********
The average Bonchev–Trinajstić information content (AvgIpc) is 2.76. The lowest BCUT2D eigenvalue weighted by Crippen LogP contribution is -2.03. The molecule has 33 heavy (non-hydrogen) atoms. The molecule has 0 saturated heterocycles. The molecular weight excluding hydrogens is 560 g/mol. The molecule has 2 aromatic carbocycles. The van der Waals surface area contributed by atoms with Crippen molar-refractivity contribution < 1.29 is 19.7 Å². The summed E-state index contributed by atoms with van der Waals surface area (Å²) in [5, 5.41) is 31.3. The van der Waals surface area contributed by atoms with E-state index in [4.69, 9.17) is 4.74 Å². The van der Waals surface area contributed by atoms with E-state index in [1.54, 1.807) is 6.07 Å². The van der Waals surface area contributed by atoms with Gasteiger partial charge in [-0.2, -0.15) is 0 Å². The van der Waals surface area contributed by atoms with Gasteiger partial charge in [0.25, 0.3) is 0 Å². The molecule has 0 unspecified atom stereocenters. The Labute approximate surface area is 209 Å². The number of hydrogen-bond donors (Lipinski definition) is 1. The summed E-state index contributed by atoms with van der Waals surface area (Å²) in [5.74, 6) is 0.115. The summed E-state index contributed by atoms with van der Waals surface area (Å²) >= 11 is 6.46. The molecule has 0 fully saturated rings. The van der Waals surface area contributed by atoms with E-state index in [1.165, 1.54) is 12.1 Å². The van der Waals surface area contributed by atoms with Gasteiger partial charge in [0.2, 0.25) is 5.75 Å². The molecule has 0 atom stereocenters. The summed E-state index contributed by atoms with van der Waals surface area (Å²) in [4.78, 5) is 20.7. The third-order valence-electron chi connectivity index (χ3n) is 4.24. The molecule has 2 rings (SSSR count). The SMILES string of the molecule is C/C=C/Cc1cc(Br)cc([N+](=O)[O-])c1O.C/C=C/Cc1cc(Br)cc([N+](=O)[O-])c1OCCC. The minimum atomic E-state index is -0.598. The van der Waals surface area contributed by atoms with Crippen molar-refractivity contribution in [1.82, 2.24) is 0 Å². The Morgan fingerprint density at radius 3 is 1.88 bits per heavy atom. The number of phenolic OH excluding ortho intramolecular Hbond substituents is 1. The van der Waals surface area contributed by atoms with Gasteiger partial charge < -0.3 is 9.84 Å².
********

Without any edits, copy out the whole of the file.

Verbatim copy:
The average Bonchev–Trinajstić information content (AvgIpc) is 2.76. The lowest BCUT2D eigenvalue weighted by Crippen LogP contribution is -2.03. The molecule has 33 heavy (non-hydrogen) atoms. The molecule has 0 saturated heterocycles. The molecular weight excluding hydrogens is 560 g/mol. The molecule has 2 aromatic carbocycles. The van der Waals surface area contributed by atoms with Crippen molar-refractivity contribution < 1.29 is 19.7 Å². The summed E-state index contributed by atoms with van der Waals surface area (Å²) in [5, 5.41) is 31.3. The van der Waals surface area contributed by atoms with E-state index in [4.69, 9.17) is 4.74 Å². The van der Waals surface area contributed by atoms with E-state index in [1.54, 1.807) is 6.07 Å². The van der Waals surface area contributed by atoms with Gasteiger partial charge in [-0.2, -0.15) is 0 Å². The van der Waals surface area contributed by atoms with Gasteiger partial charge in [0.25, 0.3) is 0 Å². The molecule has 0 unspecified atom stereocenters. The Labute approximate surface area is 209 Å². The number of hydrogen-bond donors (Lipinski definition) is 1. The summed E-state index contributed by atoms with van der Waals surface area (Å²) in [5.74, 6) is 0.115. The summed E-state index contributed by atoms with van der Waals surface area (Å²) >= 11 is 6.46. The molecule has 0 fully saturated rings. The van der Waals surface area contributed by atoms with E-state index in [1.165, 1.54) is 12.1 Å². The van der Waals surface area contributed by atoms with Gasteiger partial charge in [0.2, 0.25) is 5.75 Å². The molecule has 0 atom stereocenters. The summed E-state index contributed by atoms with van der Waals surface area (Å²) in [4.78, 5) is 20.7. The third-order valence-electron chi connectivity index (χ3n) is 4.24. The molecule has 2 rings (SSSR count). The SMILES string of the molecule is C/C=C/Cc1cc(Br)cc([N+](=O)[O-])c1O.C/C=C/Cc1cc(Br)cc([N+](=O)[O-])c1OCCC. The minimum atomic E-state index is -0.598. The van der Waals surface area contributed by atoms with Crippen molar-refractivity contribution in [1.82, 2.24) is 0 Å². The Morgan fingerprint density at radius 3 is 1.88 bits per heavy atom. The number of phenolic OH excluding ortho intramolecular Hbond substituents is 1. The van der Waals surface area contributed by atoms with Gasteiger partial charge < -0.3 is 9.84 Å².